COVID-19 and Suicide: Prioritizing Our Well-Being
Updated: Apr 29, 2020
Guest post by CORBIN J. STANDLEY Ph.D. Student in Ecological-Community Psychology
Over the last couple of months, COVID-19 has dramatically altered our norms and routines. As we each do our part to fight the spread of this virus by staying home and washing our hands, it is also an important time to focus on our social and emotional well-being. This was highlighted in a recent town hall about the pandemic in which President Trump suggested that continued social distancing would lead to “suicides by the thousands” in the U.S., due in part to economic distress. Though presented inaccurately, this comment raised concerns in the media and the public.
What the Data Say
When it comes to national suicide rates, two things are simultaneously true. First, data show that suicide rates can increase during times of economic distress (Chang et al., 2013; Reeves et al., 2012). For example, we saw increased rates of suicide during the Great Depression era and research shows that economic hardship and poverty are associated with increased suicide rates. Second, data also show that suicide rates can decrease during times of national crisis (Joiner, 2005; Lester, 1994). For example, we saw lower rates of suicide during World War II and immediately following the terrorist attacks on September 11, 2001. Recent news pieces across the political spectrum have attempted to compare the current pandemic situation to these times in order to forecast how suicide rates might be impacted. The short answer is we don’t know.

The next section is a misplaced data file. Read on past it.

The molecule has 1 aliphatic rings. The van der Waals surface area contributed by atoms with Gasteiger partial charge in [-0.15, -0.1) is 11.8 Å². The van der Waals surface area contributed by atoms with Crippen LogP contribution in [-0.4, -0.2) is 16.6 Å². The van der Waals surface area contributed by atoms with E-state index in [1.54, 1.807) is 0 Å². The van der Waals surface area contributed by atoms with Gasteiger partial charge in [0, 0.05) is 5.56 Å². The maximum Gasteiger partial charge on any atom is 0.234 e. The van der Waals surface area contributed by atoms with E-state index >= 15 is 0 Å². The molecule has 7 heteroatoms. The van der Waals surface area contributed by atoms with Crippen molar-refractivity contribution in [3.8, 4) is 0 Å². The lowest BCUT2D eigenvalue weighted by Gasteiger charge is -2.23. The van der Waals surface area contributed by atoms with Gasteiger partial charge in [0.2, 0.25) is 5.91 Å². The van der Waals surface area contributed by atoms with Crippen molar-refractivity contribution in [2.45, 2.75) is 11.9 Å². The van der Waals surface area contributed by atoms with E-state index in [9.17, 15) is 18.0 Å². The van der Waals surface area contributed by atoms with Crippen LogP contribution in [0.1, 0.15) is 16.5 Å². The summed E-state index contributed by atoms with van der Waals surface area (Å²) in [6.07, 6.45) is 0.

The COVID-19 pandemic cannot easily be compared to the economic instability of the Great Depression or the social connectedness of the World War II era. It is neither an economic crisis nor a social crisis. Rather, it is an unprecedented situation that lies somewhere in between.
Suicide is multi-faceted, and two factors are relevant to discuss here: economic instability and social connectedness. Economically, we are in a similar situation to the Great Depression era with unemployment and financial insecurity soaring across the country. This can certainly contribute to suicide risk, and multiple studies demonstrate this. Socially, we are more connected as a society than ever before, and there is a sense of camaraderie that stems from a common crisis and shared experience of a crisis—both of which can reduce suicide risk. Many studies demonstrate this as well.
What the Research Says
One way to view these seemingly incongruous findings is through the lens of the Interpersonal Theory of Suicide. This is the leading theory in the field of suicidology and was developed by Thomas Joiner in 2005. The theory posits that there are three factors that must converge in order for death by suicide to occur:
· Thwarted belongingness (a lack of belonging or feeling alone)
· Perceived burdensomeness (feeling as though one is a burden to others), and
· The acquired capacity to enact self-harm (overcoming the inclination toward self-preservation in order to harm oneself).